Hall of Fame President Jeff Idelson ’86 calls steroids an ‘ugly part’ of baseball
Barry Bonds is the greatest home run hitter in baseball history.
Roger Clemens recorded over 4,000 strikeouts and earned seven Cy Young Awards as the best pitcher in his league.
But Bonds and Clemens — and several other legendary big-leaguers from their generation — have not gained entry to the National Baseball Hall of Fame, and probably never will. Their legacies are tarnished by the use of performance-enhancing drugs (PEDs), alleged or proven.
As president of the Hall of Fame in Cooperstown, N.Y., Jeff Idelson ’86 oversees the process of determining the fate of players’ legacies: whether their careers will be immortalized in the hallowed halls of baseball’s largest shrine — or not.
On Oct. 2, Idelson was in New York City as part of Connecticut College’s Distinguished Speaker program to discuss how the Hall of Fame has navigated the challenges of PEDs in baseball. He spoke to a crowd of roughly 40 alumni, parents and friends of the College.
“It’s an ugly part of the sport; it’s a societal issue that’s made its way into baseball,” Idelson said. “The average fan doesn’t care if an everyday player uses PEDs because it doesn’t affect their life, but people don’t like players who cheat to achieve fame and break records.”
Idelson, who has been with the Hall of Fame for 20 years and has served as president since 2008, said Major League Baseball has reacted to PEDs by imposing the strongest drug-testing program among the four major U.S. sports leagues. As a result, he said, fewer players are using PEDs, based on the number of suspensions.
But there is still the issue of what to do with players who have tested positive for — or are assumed to have used — PEDs. Players like Derek Jeter and Pedro Martinez are considered locks for Cooperstown, but what about players who have the credentials but might not be clean?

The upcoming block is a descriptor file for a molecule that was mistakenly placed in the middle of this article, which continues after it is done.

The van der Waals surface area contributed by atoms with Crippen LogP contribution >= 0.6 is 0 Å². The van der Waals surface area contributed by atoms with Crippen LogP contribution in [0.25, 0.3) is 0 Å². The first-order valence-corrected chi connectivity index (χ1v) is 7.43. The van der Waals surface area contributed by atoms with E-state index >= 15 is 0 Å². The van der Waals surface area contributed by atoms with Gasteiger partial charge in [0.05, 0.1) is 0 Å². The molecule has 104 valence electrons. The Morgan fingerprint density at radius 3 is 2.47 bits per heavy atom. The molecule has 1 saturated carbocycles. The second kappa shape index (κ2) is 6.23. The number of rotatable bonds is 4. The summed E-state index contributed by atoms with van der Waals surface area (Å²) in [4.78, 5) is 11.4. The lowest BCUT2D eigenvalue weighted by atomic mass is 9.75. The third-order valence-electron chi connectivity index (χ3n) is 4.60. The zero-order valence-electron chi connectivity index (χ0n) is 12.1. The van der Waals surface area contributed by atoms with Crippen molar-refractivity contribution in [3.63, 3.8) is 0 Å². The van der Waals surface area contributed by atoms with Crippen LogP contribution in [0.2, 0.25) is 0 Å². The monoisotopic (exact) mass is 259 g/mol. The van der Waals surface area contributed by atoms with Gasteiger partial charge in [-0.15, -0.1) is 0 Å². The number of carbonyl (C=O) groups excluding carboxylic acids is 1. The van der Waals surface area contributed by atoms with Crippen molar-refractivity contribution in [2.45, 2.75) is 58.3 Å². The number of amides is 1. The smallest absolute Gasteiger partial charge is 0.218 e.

Baseball writers make up the majority of voters for the Hall of Fame, and they have spoken loudly through their ballots that PED use has no place in the Hall, Idelson said. “Part of what qualifies a candidate is their character, integrity and sportsmanship on and off the field.”
The Hall of Fame has found a place for PEDs in baseball as an educational tool, however. Recent exhibits, including one that highlighted record-breaking moments, have included players like Bonds and Mark McGwire but mentioned PEDs. Idelson said confronting the issue promotes positive discussion.
The Hall of Fame also sponsors programs that encourage young players to commit to a healthy lifestyle, free of PED use. The Hall enlists the help of current players and Hall of Famers, and Idelson said the program has been a success.
Idelson, who majored in economics at Connecticut College, has lived a life that’s revolved around baseball. As a teenager, he sold popcorn and hot dogs at Boston’s Fenway Park. After graduating from the College, he returned to Fenway to work in media relations for the Red Sox. In 1989, Idelson switched to other side of the rivalry, serving as director of media relations and publicity for the New York Yankees.
He joined the Hall of Fame in 1994 as director of public relations and promotions, and was promoted to vice president of communications and education in 1999. As vice president, he oversaw the Hall of Fame elections and awards, external communications, community relations, advertising, artifact acquisition, visitor services and the Hall of Fame’s museum website.
In addition to his Hall of Fame work, Idelson also serves on the advisory council of the Harlem, N.Y., branch of Reviving Baseball in the Inner City (RBI), the Board of Directors of the Professional Baseball Scouts Foundation, and the Otsego County, N.Y., chapter of Girls on the Run, a nonprofit running program for young girls.
October 7, 2014